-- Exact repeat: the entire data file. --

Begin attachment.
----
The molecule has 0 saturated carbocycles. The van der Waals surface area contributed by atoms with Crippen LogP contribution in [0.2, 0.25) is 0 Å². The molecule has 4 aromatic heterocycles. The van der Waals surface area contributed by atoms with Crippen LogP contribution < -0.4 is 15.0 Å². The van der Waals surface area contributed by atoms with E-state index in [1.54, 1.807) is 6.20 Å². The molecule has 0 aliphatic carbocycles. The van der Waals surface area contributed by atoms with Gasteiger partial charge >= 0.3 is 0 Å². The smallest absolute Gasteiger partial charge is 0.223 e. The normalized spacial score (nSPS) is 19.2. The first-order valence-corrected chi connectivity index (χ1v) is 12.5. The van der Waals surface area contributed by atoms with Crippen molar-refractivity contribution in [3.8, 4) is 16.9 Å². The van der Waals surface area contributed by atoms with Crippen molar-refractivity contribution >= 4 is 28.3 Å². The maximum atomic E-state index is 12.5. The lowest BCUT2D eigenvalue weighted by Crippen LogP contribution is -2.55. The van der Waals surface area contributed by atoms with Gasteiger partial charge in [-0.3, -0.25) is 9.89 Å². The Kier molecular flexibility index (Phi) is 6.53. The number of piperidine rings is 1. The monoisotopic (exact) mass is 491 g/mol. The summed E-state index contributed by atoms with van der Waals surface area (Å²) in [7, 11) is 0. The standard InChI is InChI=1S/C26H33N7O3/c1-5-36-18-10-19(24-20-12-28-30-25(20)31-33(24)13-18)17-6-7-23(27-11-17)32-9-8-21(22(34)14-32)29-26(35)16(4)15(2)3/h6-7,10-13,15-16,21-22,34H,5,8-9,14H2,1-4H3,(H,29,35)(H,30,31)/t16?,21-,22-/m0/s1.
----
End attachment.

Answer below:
The molecule has 0 saturated carbocycles. The van der Waals surface area contributed by atoms with Crippen LogP contribution in [0.2, 0.25) is 0 Å². The molecule has 4 aromatic heterocycles. The van der Waals surface area contributed by atoms with Crippen LogP contribution < -0.4 is 15.0 Å². The van der Waals surface area contributed by atoms with E-state index in [1.54, 1.807) is 6.20 Å². The molecule has 0 aliphatic carbocycles. The van der Waals surface area contributed by atoms with Gasteiger partial charge >= 0.3 is 0 Å². The smallest absolute Gasteiger partial charge is 0.223 e. The normalized spacial score (nSPS) is 19.2. The first-order valence-corrected chi connectivity index (χ1v) is 12.5. The van der Waals surface area contributed by atoms with Crippen molar-refractivity contribution in [3.8, 4) is 16.9 Å². The van der Waals surface area contributed by atoms with Crippen molar-refractivity contribution >= 4 is 28.3 Å². The maximum atomic E-state index is 12.5. The lowest BCUT2D eigenvalue weighted by Crippen LogP contribution is -2.55. The van der Waals surface area contributed by atoms with Gasteiger partial charge in [-0.3, -0.25) is 9.89 Å². The Kier molecular flexibility index (Phi) is 6.53. The number of piperidine rings is 1. The monoisotopic (exact) mass is 491 g/mol. The summed E-state index contributed by atoms with van der Waals surface area (Å²) in [7, 11) is 0. The standard InChI is InChI=1S/C26H33N7O3/c1-5-36-18-10-19(24-20-12-28-30-25(20)31-33(24)13-18)17-6-7-23(27-11-17)32-9-8-21(22(34)14-32)29-26(35)16(4)15(2)3/h6-7,10-13,15-16,21-22,34H,5,8-9,14H2,1-4H3,(H,29,35)(H,30,31)/t16?,21-,22-/m0/s1.